If investors are attracted to alternative investments in their search for alpha, it is because allocation to alternative investments offers advantages compared to traditional asset classes and diversification to a “EUR” portfolio although it does involve a certain level of risk.

As investors have become more concerned about their risk-adjusted returns, especially in bear market environments, interest in alternative investment strategies gained momentum.

By investing in alternative investments, a portfolio manager or individual investor aims to get a return on equity ratios. An uncorrelated asset class behaves independently of other securities that make up a portfolio. Such investment vehicles allow investors to protect themselves from the risk of an asset losing value and avoid any snowballing effects. One of the main benefits of alternative investment strategies lies in the fact that they minimize downside risk.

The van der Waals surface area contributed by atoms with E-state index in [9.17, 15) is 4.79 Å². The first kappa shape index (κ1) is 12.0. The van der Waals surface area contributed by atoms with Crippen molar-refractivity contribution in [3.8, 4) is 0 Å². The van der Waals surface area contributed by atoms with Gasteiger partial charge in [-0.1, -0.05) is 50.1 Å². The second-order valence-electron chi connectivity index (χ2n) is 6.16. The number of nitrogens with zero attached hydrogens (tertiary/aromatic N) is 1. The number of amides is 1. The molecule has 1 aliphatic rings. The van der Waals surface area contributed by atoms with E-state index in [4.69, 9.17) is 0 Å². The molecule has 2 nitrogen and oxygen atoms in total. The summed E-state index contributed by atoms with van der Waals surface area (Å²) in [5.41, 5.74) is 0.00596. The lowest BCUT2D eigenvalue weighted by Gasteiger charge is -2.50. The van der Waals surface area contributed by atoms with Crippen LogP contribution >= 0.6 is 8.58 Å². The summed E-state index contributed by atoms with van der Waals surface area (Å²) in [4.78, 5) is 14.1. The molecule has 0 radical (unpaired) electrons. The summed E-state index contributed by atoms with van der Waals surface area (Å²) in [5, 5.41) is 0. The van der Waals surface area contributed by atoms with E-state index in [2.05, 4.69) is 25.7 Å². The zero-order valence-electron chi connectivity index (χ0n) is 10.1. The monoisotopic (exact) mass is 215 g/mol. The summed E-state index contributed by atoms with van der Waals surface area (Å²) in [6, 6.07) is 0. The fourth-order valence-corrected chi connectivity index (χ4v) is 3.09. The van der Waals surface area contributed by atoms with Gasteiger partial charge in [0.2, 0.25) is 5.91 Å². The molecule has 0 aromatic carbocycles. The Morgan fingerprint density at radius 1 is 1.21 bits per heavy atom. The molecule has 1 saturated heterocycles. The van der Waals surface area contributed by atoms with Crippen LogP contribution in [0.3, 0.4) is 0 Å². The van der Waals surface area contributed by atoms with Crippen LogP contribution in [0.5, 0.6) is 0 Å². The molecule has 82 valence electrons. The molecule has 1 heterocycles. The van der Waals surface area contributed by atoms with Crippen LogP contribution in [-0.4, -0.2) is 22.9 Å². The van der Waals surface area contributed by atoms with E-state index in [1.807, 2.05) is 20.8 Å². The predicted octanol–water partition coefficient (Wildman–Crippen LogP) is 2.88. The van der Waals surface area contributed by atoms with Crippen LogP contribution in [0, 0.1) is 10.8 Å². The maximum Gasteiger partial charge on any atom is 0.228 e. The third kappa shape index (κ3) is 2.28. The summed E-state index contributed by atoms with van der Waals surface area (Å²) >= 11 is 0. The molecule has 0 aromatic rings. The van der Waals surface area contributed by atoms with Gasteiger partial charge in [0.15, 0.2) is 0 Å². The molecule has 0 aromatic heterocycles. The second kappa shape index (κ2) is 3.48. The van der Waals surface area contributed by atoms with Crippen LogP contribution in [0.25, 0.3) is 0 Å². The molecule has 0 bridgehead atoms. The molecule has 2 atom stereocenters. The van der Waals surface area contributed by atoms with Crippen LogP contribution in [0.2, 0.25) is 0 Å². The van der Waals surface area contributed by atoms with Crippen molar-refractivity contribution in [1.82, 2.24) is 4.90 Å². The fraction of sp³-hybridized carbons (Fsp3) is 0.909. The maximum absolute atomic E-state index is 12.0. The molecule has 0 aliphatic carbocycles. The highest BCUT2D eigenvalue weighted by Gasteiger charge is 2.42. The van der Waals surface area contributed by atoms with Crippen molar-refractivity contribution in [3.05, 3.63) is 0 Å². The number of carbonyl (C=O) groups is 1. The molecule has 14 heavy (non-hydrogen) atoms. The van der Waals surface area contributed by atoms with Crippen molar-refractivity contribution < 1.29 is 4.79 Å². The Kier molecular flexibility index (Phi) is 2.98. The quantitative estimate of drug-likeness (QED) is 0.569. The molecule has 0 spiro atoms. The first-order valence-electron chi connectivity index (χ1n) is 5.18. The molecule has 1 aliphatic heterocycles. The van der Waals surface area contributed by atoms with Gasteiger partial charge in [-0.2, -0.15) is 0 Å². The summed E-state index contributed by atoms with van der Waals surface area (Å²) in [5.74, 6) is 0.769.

When informed about the proper structuring of leveraged film financing, which may also include US and international tax incentives to minimize risk, many private bankers, sovereign wealth funds, high-net-worth investors, family offices, and pension plans understand that they are not. betting on a movie hoping to win a film festival. When a company seeks to finance 10, 20, 40, 50, 75 films, there is more than an advantage in the income of each one, but a final exit strategy after 5-7 years that can generate a return of 300-400% on invested capital.